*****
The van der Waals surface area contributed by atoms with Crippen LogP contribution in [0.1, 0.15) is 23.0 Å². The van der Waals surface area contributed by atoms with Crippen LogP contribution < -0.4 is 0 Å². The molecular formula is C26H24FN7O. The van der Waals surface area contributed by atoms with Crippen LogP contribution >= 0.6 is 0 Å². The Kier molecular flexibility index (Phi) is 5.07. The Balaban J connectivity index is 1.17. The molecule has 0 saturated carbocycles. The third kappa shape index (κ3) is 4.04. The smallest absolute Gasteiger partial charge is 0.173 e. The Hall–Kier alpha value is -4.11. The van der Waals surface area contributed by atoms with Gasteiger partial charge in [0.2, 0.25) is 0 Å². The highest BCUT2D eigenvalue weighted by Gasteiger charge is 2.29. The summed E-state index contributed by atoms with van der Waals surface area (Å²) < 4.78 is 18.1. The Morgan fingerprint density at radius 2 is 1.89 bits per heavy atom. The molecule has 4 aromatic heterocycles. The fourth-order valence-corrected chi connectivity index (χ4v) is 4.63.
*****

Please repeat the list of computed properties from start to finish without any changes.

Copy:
The van der Waals surface area contributed by atoms with Crippen LogP contribution in [0.1, 0.15) is 23.0 Å². The van der Waals surface area contributed by atoms with Crippen LogP contribution < -0.4 is 0 Å². The molecular formula is C26H24FN7O. The van der Waals surface area contributed by atoms with Crippen LogP contribution >= 0.6 is 0 Å². The Kier molecular flexibility index (Phi) is 5.07. The Balaban J connectivity index is 1.17. The molecule has 0 saturated carbocycles. The third kappa shape index (κ3) is 4.04. The smallest absolute Gasteiger partial charge is 0.173 e. The Hall–Kier alpha value is -4.11. The van der Waals surface area contributed by atoms with Gasteiger partial charge in [0.2, 0.25) is 0 Å². The highest BCUT2D eigenvalue weighted by Gasteiger charge is 2.29. The summed E-state index contributed by atoms with van der Waals surface area (Å²) < 4.78 is 18.1. The Morgan fingerprint density at radius 2 is 1.89 bits per heavy atom. The molecule has 4 aromatic heterocycles. The fourth-order valence-corrected chi connectivity index (χ4v) is 4.63.